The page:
Karnataka education: Report slams Bommai govt for hijab ban, saffron agenda

Brought out by Bahutva Karnataka, the report also raises concerns on delayed scholarships, and unfilled teaching positions

Karnataka education
Karnataka was the first state to endorse and implement NEP 2020 in the orientation and restructuring of education at all levels. Representational image shows school children outside a school in Mudbidri, Dakshina Kannada district | iStock

Ahead of the crucial Karnataka Assembly elections, as the BJP ramps up efforts to retain power, a damning report has indicted the Basavaraj Bommai-led BJP government for its systemic attempts to ‘saffronise’ education in the state.

The report, brought out by Bahutva Karnataka, a citizen group consisting of progressive organisations and individuals across the state, outlines a range of concerns, including communalisation of educational institutions through a ban on hijab, revision of textbooks, delayed scholarships, unfilled teaching positions (highest in the country), poor infrastructure in government schools as well as a controversial proposal to privatise them.

The report, the first of over a dozen assessing the current government’s policies in various sectors over the past four years, was released on Wednesday (April 14). Highlighting critical issues within the state’s education sector, it indicates that the ban on hijab in pre-university government colleges resulted in communalisation of educational institutions and triggered violence across the state.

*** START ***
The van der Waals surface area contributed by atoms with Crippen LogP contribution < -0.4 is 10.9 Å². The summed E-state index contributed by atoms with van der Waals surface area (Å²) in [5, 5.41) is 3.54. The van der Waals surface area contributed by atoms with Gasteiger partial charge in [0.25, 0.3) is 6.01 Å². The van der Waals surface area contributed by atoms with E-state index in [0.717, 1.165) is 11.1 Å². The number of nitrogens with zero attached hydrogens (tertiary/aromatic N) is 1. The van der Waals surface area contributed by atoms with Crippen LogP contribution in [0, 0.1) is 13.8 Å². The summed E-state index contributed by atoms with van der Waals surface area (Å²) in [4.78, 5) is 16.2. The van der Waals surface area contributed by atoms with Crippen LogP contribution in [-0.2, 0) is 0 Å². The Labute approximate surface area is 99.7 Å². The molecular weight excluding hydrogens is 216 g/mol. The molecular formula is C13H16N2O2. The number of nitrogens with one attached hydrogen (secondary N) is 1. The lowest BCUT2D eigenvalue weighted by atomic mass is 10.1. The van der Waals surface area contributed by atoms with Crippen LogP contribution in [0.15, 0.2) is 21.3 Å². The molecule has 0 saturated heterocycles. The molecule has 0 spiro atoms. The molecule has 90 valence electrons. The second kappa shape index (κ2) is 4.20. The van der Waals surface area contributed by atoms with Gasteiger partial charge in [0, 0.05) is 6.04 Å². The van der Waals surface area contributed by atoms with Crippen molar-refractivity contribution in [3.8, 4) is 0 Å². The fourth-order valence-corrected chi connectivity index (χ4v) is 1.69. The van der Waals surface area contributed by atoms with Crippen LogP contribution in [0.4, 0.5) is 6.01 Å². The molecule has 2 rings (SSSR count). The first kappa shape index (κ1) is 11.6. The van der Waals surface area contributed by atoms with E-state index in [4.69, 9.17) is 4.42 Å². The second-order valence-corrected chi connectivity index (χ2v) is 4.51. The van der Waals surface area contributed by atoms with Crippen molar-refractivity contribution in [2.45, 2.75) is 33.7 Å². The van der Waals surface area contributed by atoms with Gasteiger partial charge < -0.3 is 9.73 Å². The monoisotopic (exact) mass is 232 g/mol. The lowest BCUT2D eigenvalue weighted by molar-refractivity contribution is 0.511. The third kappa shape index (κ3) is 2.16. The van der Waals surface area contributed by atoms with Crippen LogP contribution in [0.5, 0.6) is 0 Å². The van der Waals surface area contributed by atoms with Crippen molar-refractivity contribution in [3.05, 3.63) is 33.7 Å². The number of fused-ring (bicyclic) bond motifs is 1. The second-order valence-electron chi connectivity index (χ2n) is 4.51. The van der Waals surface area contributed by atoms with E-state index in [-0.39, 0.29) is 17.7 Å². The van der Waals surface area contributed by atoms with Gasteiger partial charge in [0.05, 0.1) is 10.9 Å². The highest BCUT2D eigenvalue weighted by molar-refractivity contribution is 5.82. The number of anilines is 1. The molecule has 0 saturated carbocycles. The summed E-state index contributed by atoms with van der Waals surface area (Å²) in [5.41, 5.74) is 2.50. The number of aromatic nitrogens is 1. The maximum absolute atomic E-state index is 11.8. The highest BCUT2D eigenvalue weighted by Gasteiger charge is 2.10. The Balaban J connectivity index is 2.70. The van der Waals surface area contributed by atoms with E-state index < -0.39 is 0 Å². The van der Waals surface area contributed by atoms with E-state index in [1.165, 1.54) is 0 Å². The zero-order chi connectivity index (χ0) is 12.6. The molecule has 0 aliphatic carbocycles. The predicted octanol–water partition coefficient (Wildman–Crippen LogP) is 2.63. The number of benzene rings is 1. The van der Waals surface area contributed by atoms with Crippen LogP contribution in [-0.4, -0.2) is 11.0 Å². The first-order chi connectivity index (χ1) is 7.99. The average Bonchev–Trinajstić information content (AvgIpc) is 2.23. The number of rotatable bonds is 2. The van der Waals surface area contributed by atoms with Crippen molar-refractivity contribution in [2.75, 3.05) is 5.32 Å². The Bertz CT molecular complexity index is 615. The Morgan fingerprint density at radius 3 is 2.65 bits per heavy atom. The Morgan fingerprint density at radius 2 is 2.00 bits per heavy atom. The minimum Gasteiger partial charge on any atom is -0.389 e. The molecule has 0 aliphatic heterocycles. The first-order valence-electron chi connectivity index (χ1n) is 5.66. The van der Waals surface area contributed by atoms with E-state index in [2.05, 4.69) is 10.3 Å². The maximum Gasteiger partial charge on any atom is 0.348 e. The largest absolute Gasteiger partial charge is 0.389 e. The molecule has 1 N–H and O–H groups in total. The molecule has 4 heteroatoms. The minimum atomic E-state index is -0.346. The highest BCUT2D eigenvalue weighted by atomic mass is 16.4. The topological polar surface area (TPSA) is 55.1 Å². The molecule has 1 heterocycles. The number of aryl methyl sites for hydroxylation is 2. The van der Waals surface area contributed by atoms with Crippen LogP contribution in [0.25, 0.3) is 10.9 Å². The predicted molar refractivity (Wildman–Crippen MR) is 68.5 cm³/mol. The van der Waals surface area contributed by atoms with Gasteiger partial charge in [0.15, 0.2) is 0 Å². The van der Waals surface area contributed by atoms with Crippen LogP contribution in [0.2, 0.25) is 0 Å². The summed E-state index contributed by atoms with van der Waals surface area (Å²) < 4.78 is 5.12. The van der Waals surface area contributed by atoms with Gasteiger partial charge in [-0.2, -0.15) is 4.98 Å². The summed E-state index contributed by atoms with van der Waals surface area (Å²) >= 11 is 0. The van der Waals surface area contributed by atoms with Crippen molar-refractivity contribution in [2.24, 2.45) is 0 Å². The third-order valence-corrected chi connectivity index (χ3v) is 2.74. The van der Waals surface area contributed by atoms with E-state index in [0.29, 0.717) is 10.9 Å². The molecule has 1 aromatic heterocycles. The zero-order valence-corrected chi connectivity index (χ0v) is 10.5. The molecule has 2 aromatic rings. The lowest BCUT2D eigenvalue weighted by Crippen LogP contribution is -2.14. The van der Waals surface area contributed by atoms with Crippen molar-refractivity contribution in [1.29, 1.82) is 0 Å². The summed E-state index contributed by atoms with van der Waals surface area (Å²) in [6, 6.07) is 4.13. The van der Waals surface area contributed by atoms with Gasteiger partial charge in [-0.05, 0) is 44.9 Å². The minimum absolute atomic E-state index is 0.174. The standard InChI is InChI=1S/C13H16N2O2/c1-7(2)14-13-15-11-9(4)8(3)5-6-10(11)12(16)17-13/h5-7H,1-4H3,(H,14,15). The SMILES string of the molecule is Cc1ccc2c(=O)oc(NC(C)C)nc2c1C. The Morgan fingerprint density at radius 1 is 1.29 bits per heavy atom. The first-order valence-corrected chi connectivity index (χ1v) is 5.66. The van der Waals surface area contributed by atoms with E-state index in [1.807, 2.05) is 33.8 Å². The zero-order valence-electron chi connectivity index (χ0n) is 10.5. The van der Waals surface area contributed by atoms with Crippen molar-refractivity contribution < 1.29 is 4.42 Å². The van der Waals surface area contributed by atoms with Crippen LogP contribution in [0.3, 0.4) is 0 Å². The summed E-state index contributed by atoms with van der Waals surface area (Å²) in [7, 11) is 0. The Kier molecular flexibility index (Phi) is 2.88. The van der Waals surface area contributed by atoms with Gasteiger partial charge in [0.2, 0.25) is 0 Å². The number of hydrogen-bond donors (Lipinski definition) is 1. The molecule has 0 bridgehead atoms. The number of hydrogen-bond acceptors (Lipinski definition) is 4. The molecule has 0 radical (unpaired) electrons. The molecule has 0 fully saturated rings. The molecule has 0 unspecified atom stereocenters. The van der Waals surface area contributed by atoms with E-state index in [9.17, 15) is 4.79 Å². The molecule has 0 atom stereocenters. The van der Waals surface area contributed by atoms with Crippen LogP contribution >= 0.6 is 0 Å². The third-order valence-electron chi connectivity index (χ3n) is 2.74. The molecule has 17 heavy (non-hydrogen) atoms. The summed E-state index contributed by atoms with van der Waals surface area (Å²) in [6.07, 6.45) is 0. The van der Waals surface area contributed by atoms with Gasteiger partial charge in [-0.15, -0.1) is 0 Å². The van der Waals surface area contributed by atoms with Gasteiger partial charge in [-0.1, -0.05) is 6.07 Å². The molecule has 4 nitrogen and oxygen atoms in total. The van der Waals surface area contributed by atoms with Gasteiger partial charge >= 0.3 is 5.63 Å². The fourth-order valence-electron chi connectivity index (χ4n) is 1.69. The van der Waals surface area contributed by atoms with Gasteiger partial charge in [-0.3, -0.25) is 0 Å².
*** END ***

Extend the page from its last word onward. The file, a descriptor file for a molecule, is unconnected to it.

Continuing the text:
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The report states that the ban on hijab has infringed upon various fundamental rights of Muslim girls, including the right to education, freedom, dignity, freedom of expression, right to non-discrimination, and freedom from arbitrary state action. The government acknowledged in the Assembly that 1,010 students had dropped out of high school and college due to the ban. It also indicates that approximately 17,000 Muslim girls have dropped out of colleges due to the tensions surrounding the hijab issue. The report, released by Bahutva Karnataka, states, “The hijab has disrupted classroom communication and denied education and dignity to Muslim girl students.”

Seeds of communalism sown in schools

According to the report, the government has aggressively communalised secondary education by mandating the teaching of Bhagavad Gita in schools (in December 2022) and yoga (in 2023), and by consulting primarily Hindu religious leaders on matters of morality, ethics, and nutrition in the classroom.

Additionally, the report highlights that members of the Sangh Parivar, who lack adequate professional expertise in education, have been appointed as heads of committees and chairs to revise school textbooks. This has resulted in significant contributions from Dalit and leading progressive litterateurs being replaced with articles that distort history. “The members of the Sangh Parivar, with inadequate professional expertise in education, have been selectively appointed as heads of committees and chairs to revise school textbooks. Significant contributions by Dalit and leading progressive litterateurs have been replaced by articles that distort history,” the report points out.